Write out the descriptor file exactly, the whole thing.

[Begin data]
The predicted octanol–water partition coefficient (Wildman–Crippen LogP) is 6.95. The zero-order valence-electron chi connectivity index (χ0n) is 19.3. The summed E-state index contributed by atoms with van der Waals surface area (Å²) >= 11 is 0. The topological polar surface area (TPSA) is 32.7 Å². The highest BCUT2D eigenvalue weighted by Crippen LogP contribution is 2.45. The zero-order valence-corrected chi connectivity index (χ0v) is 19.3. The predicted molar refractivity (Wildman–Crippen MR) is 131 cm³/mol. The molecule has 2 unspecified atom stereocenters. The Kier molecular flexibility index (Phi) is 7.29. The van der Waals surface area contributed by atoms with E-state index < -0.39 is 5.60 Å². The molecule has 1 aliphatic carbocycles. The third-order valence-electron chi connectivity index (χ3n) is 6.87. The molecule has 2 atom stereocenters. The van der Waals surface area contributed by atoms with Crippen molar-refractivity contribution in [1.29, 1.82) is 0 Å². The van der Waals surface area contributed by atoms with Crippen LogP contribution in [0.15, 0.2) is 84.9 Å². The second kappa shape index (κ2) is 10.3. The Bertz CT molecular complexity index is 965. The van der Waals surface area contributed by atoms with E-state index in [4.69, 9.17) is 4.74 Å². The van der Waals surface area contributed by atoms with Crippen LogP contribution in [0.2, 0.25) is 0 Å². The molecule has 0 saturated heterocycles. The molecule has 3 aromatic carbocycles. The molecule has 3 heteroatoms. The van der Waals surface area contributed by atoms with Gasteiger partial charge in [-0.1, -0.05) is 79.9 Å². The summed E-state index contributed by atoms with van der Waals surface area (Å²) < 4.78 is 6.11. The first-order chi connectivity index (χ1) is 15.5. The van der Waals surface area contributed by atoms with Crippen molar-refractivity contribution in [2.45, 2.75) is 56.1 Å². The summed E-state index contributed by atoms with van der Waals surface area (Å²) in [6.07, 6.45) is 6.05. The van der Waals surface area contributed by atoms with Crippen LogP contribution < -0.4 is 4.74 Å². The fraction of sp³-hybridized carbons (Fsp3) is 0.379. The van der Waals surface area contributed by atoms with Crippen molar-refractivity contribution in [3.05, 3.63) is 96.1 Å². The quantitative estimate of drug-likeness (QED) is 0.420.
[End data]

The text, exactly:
The predicted octanol–water partition coefficient (Wildman–Crippen LogP) is 6.95. The zero-order valence-electron chi connectivity index (χ0n) is 19.3. The summed E-state index contributed by atoms with van der Waals surface area (Å²) >= 11 is 0. The topological polar surface area (TPSA) is 32.7 Å². The highest BCUT2D eigenvalue weighted by Crippen LogP contribution is 2.45. The zero-order valence-corrected chi connectivity index (χ0v) is 19.3. The predicted molar refractivity (Wildman–Crippen MR) is 131 cm³/mol. The molecule has 2 unspecified atom stereocenters. The Kier molecular flexibility index (Phi) is 7.29. The van der Waals surface area contributed by atoms with E-state index < -0.39 is 5.60 Å². The molecule has 1 aliphatic carbocycles. The third-order valence-electron chi connectivity index (χ3n) is 6.87. The molecule has 2 atom stereocenters. The van der Waals surface area contributed by atoms with Crippen molar-refractivity contribution in [1.29, 1.82) is 0 Å². The van der Waals surface area contributed by atoms with Crippen LogP contribution in [0.15, 0.2) is 84.9 Å². The second kappa shape index (κ2) is 10.3. The Bertz CT molecular complexity index is 965. The van der Waals surface area contributed by atoms with E-state index in [4.69, 9.17) is 4.74 Å². The van der Waals surface area contributed by atoms with Crippen LogP contribution in [0.2, 0.25) is 0 Å². The molecule has 0 saturated heterocycles. The molecule has 3 aromatic carbocycles. The molecule has 3 heteroatoms. The van der Waals surface area contributed by atoms with Gasteiger partial charge in [-0.1, -0.05) is 79.9 Å². The summed E-state index contributed by atoms with van der Waals surface area (Å²) < 4.78 is 6.11. The first-order chi connectivity index (χ1) is 15.5. The van der Waals surface area contributed by atoms with Crippen molar-refractivity contribution in [2.45, 2.75) is 56.1 Å². The summed E-state index contributed by atoms with van der Waals surface area (Å²) in [6.07, 6.45) is 6.05. The van der Waals surface area contributed by atoms with Crippen LogP contribution < -0.4 is 4.74 Å². The fraction of sp³-hybridized carbons (Fsp3) is 0.379. The van der Waals surface area contributed by atoms with Crippen molar-refractivity contribution in [3.05, 3.63) is 96.1 Å². The quantitative estimate of drug-likeness (QED) is 0.420.